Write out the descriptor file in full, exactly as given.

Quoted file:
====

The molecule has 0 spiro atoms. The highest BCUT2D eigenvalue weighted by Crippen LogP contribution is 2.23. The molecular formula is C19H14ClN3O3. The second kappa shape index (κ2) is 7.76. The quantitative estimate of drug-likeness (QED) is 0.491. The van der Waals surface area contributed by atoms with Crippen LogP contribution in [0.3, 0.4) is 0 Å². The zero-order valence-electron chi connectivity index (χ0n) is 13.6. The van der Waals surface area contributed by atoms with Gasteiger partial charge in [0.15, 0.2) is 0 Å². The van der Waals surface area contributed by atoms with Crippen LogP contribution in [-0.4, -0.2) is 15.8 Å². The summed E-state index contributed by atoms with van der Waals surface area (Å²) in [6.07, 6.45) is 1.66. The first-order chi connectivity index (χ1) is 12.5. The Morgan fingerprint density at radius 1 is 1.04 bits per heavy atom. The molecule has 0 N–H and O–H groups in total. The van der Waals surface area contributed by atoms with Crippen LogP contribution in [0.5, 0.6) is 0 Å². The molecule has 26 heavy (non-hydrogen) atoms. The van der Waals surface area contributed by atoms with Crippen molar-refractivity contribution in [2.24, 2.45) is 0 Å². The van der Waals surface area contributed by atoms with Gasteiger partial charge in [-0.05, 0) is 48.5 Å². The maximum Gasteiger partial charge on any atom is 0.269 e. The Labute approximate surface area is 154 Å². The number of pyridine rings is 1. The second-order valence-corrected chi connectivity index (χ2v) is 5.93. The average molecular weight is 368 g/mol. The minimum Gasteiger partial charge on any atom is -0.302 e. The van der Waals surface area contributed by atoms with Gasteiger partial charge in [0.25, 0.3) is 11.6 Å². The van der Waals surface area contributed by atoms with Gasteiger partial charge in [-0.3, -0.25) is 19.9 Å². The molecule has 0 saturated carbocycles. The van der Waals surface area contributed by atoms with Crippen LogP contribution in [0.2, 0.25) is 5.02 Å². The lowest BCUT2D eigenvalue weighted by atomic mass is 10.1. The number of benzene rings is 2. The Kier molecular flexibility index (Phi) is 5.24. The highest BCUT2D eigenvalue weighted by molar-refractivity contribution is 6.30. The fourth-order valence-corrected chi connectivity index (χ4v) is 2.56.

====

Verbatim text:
The molecule has 0 spiro atoms. The highest BCUT2D eigenvalue weighted by Crippen LogP contribution is 2.23. The molecular formula is C19H14ClN3O3. The second kappa shape index (κ2) is 7.76. The quantitative estimate of drug-likeness (QED) is 0.491. The van der Waals surface area contributed by atoms with Crippen LogP contribution in [0.3, 0.4) is 0 Å². The zero-order valence-electron chi connectivity index (χ0n) is 13.6. The van der Waals surface area contributed by atoms with Gasteiger partial charge in [0.15, 0.2) is 0 Å². The van der Waals surface area contributed by atoms with Crippen LogP contribution in [-0.4, -0.2) is 15.8 Å². The summed E-state index contributed by atoms with van der Waals surface area (Å²) in [6.07, 6.45) is 1.66. The first-order chi connectivity index (χ1) is 12.5. The Morgan fingerprint density at radius 1 is 1.04 bits per heavy atom. The molecule has 0 N–H and O–H groups in total. The van der Waals surface area contributed by atoms with Crippen LogP contribution in [0.5, 0.6) is 0 Å². The molecule has 26 heavy (non-hydrogen) atoms. The van der Waals surface area contributed by atoms with Crippen molar-refractivity contribution in [2.24, 2.45) is 0 Å². The van der Waals surface area contributed by atoms with Gasteiger partial charge in [-0.05, 0) is 48.5 Å². The maximum Gasteiger partial charge on any atom is 0.269 e. The Labute approximate surface area is 154 Å². The number of pyridine rings is 1. The second-order valence-corrected chi connectivity index (χ2v) is 5.93. The average molecular weight is 368 g/mol. The minimum Gasteiger partial charge on any atom is -0.302 e. The van der Waals surface area contributed by atoms with Gasteiger partial charge in [0.25, 0.3) is 11.6 Å². The van der Waals surface area contributed by atoms with Gasteiger partial charge in [-0.3, -0.25) is 19.9 Å². The molecule has 0 saturated carbocycles. The van der Waals surface area contributed by atoms with Crippen LogP contribution in [0.2, 0.25) is 5.02 Å². The lowest BCUT2D eigenvalue weighted by atomic mass is 10.1. The number of benzene rings is 2. The Kier molecular flexibility index (Phi) is 5.24. The highest BCUT2D eigenvalue weighted by molar-refractivity contribution is 6.30. The fourth-order valence-corrected chi connectivity index (χ4v) is 2.56.